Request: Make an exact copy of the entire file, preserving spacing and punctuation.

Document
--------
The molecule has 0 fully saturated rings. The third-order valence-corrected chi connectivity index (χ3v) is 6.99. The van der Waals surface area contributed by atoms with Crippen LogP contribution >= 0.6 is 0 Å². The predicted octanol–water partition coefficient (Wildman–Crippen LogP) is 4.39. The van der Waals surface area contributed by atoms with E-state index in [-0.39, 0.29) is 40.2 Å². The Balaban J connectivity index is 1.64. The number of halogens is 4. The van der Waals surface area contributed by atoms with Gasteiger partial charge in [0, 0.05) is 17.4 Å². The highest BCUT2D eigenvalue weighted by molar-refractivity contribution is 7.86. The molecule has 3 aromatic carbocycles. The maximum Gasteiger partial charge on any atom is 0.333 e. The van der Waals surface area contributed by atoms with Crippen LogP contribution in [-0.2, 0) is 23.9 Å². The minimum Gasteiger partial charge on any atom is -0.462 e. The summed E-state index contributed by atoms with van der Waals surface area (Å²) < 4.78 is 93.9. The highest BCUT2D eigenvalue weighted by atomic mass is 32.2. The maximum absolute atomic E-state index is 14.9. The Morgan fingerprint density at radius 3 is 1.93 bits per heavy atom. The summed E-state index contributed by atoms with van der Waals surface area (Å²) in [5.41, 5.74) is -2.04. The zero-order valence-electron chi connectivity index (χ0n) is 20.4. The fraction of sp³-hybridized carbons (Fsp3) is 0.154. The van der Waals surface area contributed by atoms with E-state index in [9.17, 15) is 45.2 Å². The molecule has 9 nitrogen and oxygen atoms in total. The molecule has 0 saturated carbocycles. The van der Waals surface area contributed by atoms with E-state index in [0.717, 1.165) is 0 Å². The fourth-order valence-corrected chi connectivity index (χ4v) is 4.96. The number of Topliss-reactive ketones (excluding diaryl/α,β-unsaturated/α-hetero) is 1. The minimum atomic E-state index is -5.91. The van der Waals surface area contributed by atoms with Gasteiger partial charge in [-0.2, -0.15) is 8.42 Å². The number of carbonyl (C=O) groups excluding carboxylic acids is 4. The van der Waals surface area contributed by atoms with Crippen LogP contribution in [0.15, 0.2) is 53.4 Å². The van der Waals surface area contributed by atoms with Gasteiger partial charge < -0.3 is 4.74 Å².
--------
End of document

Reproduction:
The molecule has 0 fully saturated rings. The third-order valence-corrected chi connectivity index (χ3v) is 6.99. The van der Waals surface area contributed by atoms with Crippen LogP contribution >= 0.6 is 0 Å². The predicted octanol–water partition coefficient (Wildman–Crippen LogP) is 4.39. The van der Waals surface area contributed by atoms with E-state index in [-0.39, 0.29) is 40.2 Å². The Balaban J connectivity index is 1.64. The number of halogens is 4. The van der Waals surface area contributed by atoms with Gasteiger partial charge in [0, 0.05) is 17.4 Å². The highest BCUT2D eigenvalue weighted by molar-refractivity contribution is 7.86. The molecule has 3 aromatic carbocycles. The maximum Gasteiger partial charge on any atom is 0.333 e. The van der Waals surface area contributed by atoms with Crippen LogP contribution in [-0.2, 0) is 23.9 Å². The minimum Gasteiger partial charge on any atom is -0.462 e. The summed E-state index contributed by atoms with van der Waals surface area (Å²) < 4.78 is 93.9. The highest BCUT2D eigenvalue weighted by atomic mass is 32.2. The maximum absolute atomic E-state index is 14.9. The Morgan fingerprint density at radius 3 is 1.93 bits per heavy atom. The summed E-state index contributed by atoms with van der Waals surface area (Å²) in [5.41, 5.74) is -2.04. The zero-order valence-electron chi connectivity index (χ0n) is 20.4. The fraction of sp³-hybridized carbons (Fsp3) is 0.154. The van der Waals surface area contributed by atoms with E-state index in [9.17, 15) is 45.2 Å². The molecule has 9 nitrogen and oxygen atoms in total. The molecule has 0 saturated carbocycles. The van der Waals surface area contributed by atoms with E-state index in [0.717, 1.165) is 0 Å². The fourth-order valence-corrected chi connectivity index (χ4v) is 4.96. The number of Topliss-reactive ketones (excluding diaryl/α,β-unsaturated/α-hetero) is 1. The minimum atomic E-state index is -5.91. The van der Waals surface area contributed by atoms with Gasteiger partial charge in [-0.2, -0.15) is 8.42 Å². The number of carbonyl (C=O) groups excluding carboxylic acids is 4. The van der Waals surface area contributed by atoms with Crippen LogP contribution in [0.15, 0.2) is 53.4 Å². The van der Waals surface area contributed by atoms with Gasteiger partial charge < -0.3 is 4.74 Å².